Ventilator: Types and Modes of Mechanical Ventilation

Ventilator is a device that assists a person in breathing through mechanical ventilation. This device is used when the person is unable to breath on her own. The device moves the air in and out of the lungs of the person. Ventilators are mostly used inside Intensive Care Units (ICU) and are considered life-saving intervention. Nowadays, most of the mechanical ventilation devices are computer controlled. There are two main types of ventilators:

  • Invasive ventilators
  • Non-invasive ventilators

In case of invasive mechanical ventilation, doctors insert a tube through mouth into the trachea (windpipe) of the patient. Ventilator machine delivers air into the lungs through the tube and takes the deoxygenated air out. This method is used when long-term dependence on ventilator is required. Invasive mechanical ventilation may cause airway injury, alveolar damage and other complications.

In non-invasive ventilation, air is delivered through a mask tightly fitted on mouth and nose of the patient. This method does not require intubaion. Non-invasive ventilators are used when patient requires assisted breathing while sleeping or resting.

an invasive ventilator machine

Ventilator Shortage during Covid-19 Pandemic

Covid-19 pandemic has caused acute shortage of ventilators all around the world. Developing nations are especially bearing the brunt. Caused by SARS-CoV-2 coronavirus, Covid-19 is a respiratory disease. Close to 5% of Covid-19 patients require assisted breathing; and thus a ventilator is used.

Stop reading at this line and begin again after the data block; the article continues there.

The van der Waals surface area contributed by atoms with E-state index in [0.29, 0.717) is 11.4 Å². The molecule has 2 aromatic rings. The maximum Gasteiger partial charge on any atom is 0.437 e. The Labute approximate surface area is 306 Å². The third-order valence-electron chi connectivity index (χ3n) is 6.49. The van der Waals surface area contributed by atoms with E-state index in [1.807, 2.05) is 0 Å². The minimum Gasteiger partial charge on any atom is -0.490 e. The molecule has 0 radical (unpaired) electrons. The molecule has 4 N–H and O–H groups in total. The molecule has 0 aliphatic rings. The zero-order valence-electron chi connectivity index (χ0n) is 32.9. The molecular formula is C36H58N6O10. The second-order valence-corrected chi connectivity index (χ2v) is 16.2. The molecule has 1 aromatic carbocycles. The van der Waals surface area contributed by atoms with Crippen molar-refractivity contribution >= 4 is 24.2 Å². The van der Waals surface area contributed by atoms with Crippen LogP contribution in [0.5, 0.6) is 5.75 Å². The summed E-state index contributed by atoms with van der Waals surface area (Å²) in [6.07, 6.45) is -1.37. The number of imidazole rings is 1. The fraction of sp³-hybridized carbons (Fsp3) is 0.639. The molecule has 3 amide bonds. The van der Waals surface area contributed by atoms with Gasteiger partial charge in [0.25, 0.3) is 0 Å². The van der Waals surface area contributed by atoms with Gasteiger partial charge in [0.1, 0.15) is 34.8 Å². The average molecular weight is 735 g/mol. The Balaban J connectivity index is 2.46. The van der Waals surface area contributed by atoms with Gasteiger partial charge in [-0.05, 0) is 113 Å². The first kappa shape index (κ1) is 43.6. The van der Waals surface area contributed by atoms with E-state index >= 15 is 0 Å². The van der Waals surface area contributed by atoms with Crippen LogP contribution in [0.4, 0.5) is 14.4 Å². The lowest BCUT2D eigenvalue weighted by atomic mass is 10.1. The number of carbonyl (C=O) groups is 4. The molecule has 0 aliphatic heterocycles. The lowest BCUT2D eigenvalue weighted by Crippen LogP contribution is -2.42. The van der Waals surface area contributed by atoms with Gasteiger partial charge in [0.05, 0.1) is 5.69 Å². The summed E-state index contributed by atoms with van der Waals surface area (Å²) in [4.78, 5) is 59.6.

The following data (as in April 2020) on numbers of ventilators available in the African countries underlines the dire shortage:

  • Close to 1.2 billion population of 41 African countries has only about 2000 ventilators available to it.
  • Somalia has population of about 15 million and not a single ventilator is available in the country.
  • Central African Republic has just three ventilators for its population of five million.
  • With population of 12 million people, South Sudan has only four ventilators and 24 ICU beds at its disposal.
  • Liberia posses only five ventilators.
  • Burkina Faso‘s 10 million population is replying on merely 11 ventilators in the country.
  • Sierra Leone has 13 ventilators and Uganda has only 55 ICU beds,
  • Nigeria has fewer than 100 ventilators for its population 200 million.
These figures are worrisome. African governments have been trying to procure more ventilators but there is a rush to get these life saving machines all around the globe. Therefore, the chances for these countries to get enough ventilators are slim.